commitb4f94a06a93c36c5333572c3e5929d6721ecdf42Author:Jared Tobin <jared@jtobin.ca>Date:Thu, 17 Oct 2013 15:29:03 +1300 Initial commit.Diffstat:

A | README.md | | | 6 | ++++++ |

A | src/Measurable.hs | | | 121 | +++++++++++++++++++++++++++++++++++++++++++++++++++++++++++++++++++++++++++++++ |

A | tests/Test.hs | | | 31 | +++++++++++++++++++++++++++++++ |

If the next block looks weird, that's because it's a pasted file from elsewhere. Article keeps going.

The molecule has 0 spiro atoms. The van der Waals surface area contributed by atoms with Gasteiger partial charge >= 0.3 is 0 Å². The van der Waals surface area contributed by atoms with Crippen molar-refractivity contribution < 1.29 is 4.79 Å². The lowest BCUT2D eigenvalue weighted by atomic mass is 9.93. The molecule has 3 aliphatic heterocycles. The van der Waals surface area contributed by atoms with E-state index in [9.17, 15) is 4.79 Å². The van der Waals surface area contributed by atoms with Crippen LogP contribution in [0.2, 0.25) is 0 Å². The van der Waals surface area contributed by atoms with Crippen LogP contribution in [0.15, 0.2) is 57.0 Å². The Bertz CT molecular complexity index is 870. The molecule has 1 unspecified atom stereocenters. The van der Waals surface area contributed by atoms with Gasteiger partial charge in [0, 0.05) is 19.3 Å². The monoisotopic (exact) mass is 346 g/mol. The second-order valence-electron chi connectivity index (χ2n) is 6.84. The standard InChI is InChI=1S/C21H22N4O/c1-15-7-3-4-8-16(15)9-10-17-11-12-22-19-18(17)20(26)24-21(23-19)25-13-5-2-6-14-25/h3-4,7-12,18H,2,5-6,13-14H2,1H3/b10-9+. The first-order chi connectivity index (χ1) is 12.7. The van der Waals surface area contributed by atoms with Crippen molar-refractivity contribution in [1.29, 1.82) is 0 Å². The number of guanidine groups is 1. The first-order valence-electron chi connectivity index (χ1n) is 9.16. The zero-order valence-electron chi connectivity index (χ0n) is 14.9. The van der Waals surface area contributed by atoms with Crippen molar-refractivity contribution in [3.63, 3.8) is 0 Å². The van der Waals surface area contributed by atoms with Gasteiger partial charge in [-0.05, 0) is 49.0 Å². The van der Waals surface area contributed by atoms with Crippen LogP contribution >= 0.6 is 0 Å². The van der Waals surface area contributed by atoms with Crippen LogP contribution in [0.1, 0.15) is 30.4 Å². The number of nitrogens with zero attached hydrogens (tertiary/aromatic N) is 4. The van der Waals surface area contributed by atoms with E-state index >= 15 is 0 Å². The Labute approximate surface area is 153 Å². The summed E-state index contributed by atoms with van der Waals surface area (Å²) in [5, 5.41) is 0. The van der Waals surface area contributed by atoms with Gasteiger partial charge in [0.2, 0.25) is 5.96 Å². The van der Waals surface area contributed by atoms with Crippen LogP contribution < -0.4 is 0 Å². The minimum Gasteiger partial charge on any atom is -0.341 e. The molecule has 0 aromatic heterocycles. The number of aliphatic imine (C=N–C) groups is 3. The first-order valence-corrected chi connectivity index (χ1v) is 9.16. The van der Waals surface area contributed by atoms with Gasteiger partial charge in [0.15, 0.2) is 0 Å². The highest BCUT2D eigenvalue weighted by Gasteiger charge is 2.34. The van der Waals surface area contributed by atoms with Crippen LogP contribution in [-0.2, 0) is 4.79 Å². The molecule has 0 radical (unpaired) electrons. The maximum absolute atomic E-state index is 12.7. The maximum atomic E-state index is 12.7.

3 files changed, 158 insertions(+), 0 deletions(-)diff --git a/README.md b/README.md@@ -0,0 +1,6 @@ +measurable +---------- + +An experimental embedded DSL for creating, manipulating, and using measures in +Haskell. +diff --git a/src/Measurable.hs b/src/Measurable.hs@@ -0,0 +1,121 @@ +module Measurable where + +import Numeric.Integration.TanhSinh + +-- | A measure is a set function from some sigma-algebra to the extended real +-- line. In practical terms we define probability in terms of measures; for a +-- probability measure /P/ and some measurable set /A/, the measure of the set +-- is defined to be that set's probability. +-- +-- For any sigma field, there is a one-to-one correspondence between measures +-- and increasing linear functionals on its associated space of positive +-- measurable functions. That is, +-- +-- P(A) = f(I_A) +-- +-- For A a measurable set and I_A its indicator function. So we can generally +-- abuse notation to write something like P(I_A), even though we don't +-- directly apply the measure to a function. +-- +-- So we can actually deal with measures in terms of measurable functions, +-- rather than via the sigma algebra or measurable sets. Instead of taking +-- a set and returning a probability, we can take a function and return a +-- probability. + +-- NOTE I probably want to generalize this to something like +-- +-- newtype Measure a = Measure { measure :: (a -> a) -> Double } +-- +type Measure = (Double -> Double) -> Double + +-- | Once we have a measure, we use it by integrating against it. Take a +-- real-valued random variable (i.e., measurable function) /X/. The mean of X +-- is E X = int_R X d(Px), for Px the distribution (image measure) of X. +-- +-- We can generalize this to work with arbitrary measurable functions and +-- measures. Expectation can be defined by taking a measurable function and +-- applying a measure to it - i.e., it's just function application. +-- +-- expectation :: Measure -> (Double -> Double) -> Double +-- expectation +-- :: ((Double -> Double) -> Double) -- (a -> b) +-- -> (Double -> Double) -> Double -- a -> b +-- +-- ($) :: (a -> b) -> a -> b +-- +-- expectation = ($) +-- +-- So there's no need to express expectation as its own operator. We can just +-- define particular expectations that are interesting. Moments, for example. + +-- NOTE want to add cumulants + +-- | The nth raw moment. +rawMoment :: Integral a => Measure -> a -> Double +rawMoment mu n = mu (^^ n) + +-- | All positive raw moments. +rawMoments :: Measure -> [Double] +rawMoments mu = map (rawMoment mu) [1..] + +-- | Alias for first raw moment. +mean :: Measure -> Double +mean mu = rawMoment mu 1 + +-- | The nth central moment. +-- +-- NOTE slow-as in ghci. Need to memoize or something, or this might just +-- disappear when compiling. +centralMoment :: Integral a => Measure -> a -> Double +centralMoment mu n = mu $ (^^ n) . \x -> x - rawMoment mu 1 + +-- | All positive central moments. +centralMoments :: Measure -> [Double] +centralMoments mu = map (centralMoment mu) [1..] + +-- | Alias for second central moment. +variance :: Measure -> Double +variance mu = centralMoment mu 2 + +-- | The nth normalized moment. +normalizedMoment :: Integral a => Measure -> a -> Double +normalizedMoment mu n = (/ (sd ^ n)) $ centralMoment mu n + where sd = sqrt $ centralMoment mu 2 + +-- | All normalized moments. +normalizedMoments :: Measure -> [Double] +normalizedMoments mu = map (normalizedMoment mu) [1..] + +-- | The moment generating function about a point. +momentGeneratingFunction :: Double -> Measure -> Double +momentGeneratingFunction t mu = mu $ exp . (* t) . id + +-- | The cumulant generating function about a point. +cumulantGeneratingFunction :: Double -> Measure -> Double +cumulantGeneratingFunction t mu = log $ momentGeneratingFunction t mu + +-- | We want two ways to create measures; empirically (i.e. from observations) +-- or directly from some integrable function (i.e. a density). + +-- | Construct an empirical measure from observations. +fromObservations :: [Double] -> Measure +fromObservations xs f = normalize . sum . map f $ xs + where normalize = (/ fromIntegral (length xs)) + +-- | Construct a measure from a density function. +fromDensity :: (Double -> Double) -> (Double -> Double) -> Double +fromDensity d f = quadratureTanhSinh $ \x -> f x * d x + where quadratureTanhSinh = result . last . everywhere trap + +-- | Measure composition is convolution. This allows us to compose measures, +-- independent of how they were constructed. +-- +-- NOTE I think this is 'id' on the category of measures. +convolute :: Measure -> Measure -> Measure +convolute mu nu f = nu $ \y -> mu $ \x -> f $ x + y + +-- | For a random variable X, measurable function f, and measure P, we can +-- construct the image (pushforward) measure P (f X). +push :: (Double -> Double) -> Measure -> Measure +push f mu g = mu $ g . f +diff --git a/tests/Test.hs b/tests/Test.hs@@ -0,0 +1,31 @@ +-- Simple example that demonstrates some measure-foo. +-- +-- Create a measure from a standard normal pdf, and another from a collection of +-- samples drawn from an exponential distribution. +-- +-- Push trigonometric functions on each and convolute the results. +-- +-- Push an exponential function on that, and calculate the mean of that +-- distribution. +-- + +import Control.Monad +import Measurable +import Statistics.Distribution hiding (mean, variance) +import Statistics.Distribution.Normal +import System.Random.MWC +import System.Random.MWC.Distributions + +standardNormal = density $ normalDistr 0 1 + +main = do + g <- create + samples <- replicateM 30 $ exponential 1 g + + let mu = fromDensity standardNormal + nu = fromObservations samples + rho = convolute (push cos mu) (push sin nu) + eta = push exp rho + + print $ mean eta +